But where does it all come from? Is there something in the past that moved you away from that and made you focus more on achievement and functionality?
I'd like to say man, I was born like that. As far back as I can remember, I've never been anything else but that. This thing that you said, you're not the first person that has said it to me. I've heard it from different people. But I guess what I’d always attribute it is to the fact that where I come from...I come from a tribe called Angas. And I realise that from research too, a lot of my people are very similar to me. So I always like to attribute that to where I come from, my background, probably my upbringing too. I was brought up in church really. I grew up really in church. And that's how I started music with M.I and Jesse too. We all started in church. And a lot of things that I was taught as a kid, as a teenager I still kind of live by those rules. I believe in humility. I don't think humility is overrated. My personal favourite words—funny enough—I like to say ‘sorry’, I like to say ‘please’ and I like to say ‘thank you.’ My three favourite words are ‘please,’ ‘sorry’ and ‘thank you.’ But funny enough, I don't like to hear that one called ‘thank you.’ You know what I'm saying? And I attribute it to just where I come from or how I was brought up. I can't place it to an event that happened in my life that made me like that. I've just always been like that. Whatever comes comes. I lost my dad, God kept me here. I lost my mum, God kept me here so I just feel like It's all God's plan my brother. As e be, e be.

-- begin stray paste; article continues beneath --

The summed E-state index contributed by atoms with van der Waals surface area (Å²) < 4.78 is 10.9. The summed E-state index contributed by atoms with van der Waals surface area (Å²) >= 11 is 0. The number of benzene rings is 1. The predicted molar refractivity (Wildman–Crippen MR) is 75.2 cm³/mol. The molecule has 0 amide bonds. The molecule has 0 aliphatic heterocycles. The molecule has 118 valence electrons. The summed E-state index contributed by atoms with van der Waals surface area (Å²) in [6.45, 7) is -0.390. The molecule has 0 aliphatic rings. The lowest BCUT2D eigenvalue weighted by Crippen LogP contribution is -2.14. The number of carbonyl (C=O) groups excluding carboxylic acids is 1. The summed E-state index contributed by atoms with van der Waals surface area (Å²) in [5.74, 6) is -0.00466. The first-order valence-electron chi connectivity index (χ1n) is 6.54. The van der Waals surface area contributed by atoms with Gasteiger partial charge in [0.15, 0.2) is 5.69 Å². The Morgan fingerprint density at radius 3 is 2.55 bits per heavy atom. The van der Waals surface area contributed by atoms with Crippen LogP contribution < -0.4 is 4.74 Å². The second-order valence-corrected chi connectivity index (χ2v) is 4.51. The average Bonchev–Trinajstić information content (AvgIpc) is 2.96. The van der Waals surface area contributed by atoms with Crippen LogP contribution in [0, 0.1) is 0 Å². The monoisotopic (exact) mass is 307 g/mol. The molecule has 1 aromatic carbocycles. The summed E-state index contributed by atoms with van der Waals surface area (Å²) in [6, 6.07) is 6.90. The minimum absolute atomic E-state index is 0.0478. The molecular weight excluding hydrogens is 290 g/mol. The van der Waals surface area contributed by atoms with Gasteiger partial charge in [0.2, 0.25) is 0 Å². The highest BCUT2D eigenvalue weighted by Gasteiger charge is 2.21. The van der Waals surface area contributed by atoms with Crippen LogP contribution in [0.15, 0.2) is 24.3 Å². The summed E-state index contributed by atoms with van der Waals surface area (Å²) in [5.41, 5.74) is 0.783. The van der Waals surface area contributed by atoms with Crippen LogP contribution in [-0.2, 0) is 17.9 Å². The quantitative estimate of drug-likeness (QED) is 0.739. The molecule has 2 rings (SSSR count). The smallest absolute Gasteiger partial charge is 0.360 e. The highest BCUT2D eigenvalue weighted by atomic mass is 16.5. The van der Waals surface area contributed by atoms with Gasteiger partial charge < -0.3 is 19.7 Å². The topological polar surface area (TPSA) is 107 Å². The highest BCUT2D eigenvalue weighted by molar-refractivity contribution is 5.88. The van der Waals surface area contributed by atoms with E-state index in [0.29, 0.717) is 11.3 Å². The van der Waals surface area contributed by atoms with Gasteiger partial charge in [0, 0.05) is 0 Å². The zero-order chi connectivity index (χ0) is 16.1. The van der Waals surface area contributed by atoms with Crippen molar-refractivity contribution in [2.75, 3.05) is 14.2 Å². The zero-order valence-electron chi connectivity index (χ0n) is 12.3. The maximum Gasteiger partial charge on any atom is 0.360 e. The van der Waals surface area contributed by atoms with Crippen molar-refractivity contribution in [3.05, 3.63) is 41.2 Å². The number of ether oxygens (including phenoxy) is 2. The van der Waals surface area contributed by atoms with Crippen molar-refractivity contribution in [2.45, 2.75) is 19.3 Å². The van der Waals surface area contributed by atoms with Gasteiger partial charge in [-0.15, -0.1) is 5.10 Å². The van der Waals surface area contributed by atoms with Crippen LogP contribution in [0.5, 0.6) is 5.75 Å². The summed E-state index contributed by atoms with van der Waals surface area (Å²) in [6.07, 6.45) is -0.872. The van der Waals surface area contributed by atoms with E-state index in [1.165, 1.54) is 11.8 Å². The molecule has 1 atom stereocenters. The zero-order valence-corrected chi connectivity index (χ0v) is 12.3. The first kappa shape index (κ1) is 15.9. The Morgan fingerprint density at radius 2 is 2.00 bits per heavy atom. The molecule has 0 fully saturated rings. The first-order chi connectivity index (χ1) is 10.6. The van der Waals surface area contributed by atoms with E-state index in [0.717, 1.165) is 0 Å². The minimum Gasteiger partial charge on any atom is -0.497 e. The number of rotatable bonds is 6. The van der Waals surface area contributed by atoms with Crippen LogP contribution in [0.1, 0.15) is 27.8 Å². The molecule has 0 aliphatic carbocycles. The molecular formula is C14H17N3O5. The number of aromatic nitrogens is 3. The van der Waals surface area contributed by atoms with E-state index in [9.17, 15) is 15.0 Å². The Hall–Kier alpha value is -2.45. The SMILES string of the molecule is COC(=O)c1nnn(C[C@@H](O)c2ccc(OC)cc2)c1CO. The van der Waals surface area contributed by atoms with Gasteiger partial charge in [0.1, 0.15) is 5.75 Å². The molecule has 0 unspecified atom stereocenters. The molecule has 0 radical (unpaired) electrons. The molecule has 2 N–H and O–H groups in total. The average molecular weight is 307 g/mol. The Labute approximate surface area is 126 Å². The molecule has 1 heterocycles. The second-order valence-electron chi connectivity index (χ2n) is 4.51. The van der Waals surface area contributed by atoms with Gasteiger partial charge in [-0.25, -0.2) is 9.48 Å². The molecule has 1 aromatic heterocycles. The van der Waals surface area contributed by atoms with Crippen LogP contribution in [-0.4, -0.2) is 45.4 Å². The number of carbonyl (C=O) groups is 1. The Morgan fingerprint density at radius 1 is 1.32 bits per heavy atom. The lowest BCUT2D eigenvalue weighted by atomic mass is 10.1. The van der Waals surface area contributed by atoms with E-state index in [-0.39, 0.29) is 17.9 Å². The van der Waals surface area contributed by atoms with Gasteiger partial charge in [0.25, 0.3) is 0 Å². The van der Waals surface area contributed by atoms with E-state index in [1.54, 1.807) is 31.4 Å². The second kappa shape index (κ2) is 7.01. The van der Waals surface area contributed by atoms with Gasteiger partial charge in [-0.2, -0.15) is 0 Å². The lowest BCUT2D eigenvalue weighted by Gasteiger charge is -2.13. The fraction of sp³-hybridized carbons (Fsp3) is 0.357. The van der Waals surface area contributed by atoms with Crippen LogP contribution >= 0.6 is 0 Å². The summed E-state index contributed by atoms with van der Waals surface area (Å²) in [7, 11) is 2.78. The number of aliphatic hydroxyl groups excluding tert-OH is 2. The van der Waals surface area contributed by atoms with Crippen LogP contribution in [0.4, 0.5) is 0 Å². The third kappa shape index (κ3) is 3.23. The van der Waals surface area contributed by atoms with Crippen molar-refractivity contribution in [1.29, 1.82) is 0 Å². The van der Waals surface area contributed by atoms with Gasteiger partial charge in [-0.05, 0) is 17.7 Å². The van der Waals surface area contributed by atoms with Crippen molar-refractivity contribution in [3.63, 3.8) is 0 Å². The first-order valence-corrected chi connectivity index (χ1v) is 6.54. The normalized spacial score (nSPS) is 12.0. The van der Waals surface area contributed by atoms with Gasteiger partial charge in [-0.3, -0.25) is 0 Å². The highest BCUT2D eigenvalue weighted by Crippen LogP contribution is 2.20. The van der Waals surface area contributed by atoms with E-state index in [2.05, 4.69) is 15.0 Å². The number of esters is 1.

You're a part of the golden age of hip-hop in this continent. With M.I, Jesse, you, Choc-Boiz, you showed the world what was possible. When you think back to that time, what feelings do you have?
Excitement. Some of the best times of my career were as Choc Boiz actually.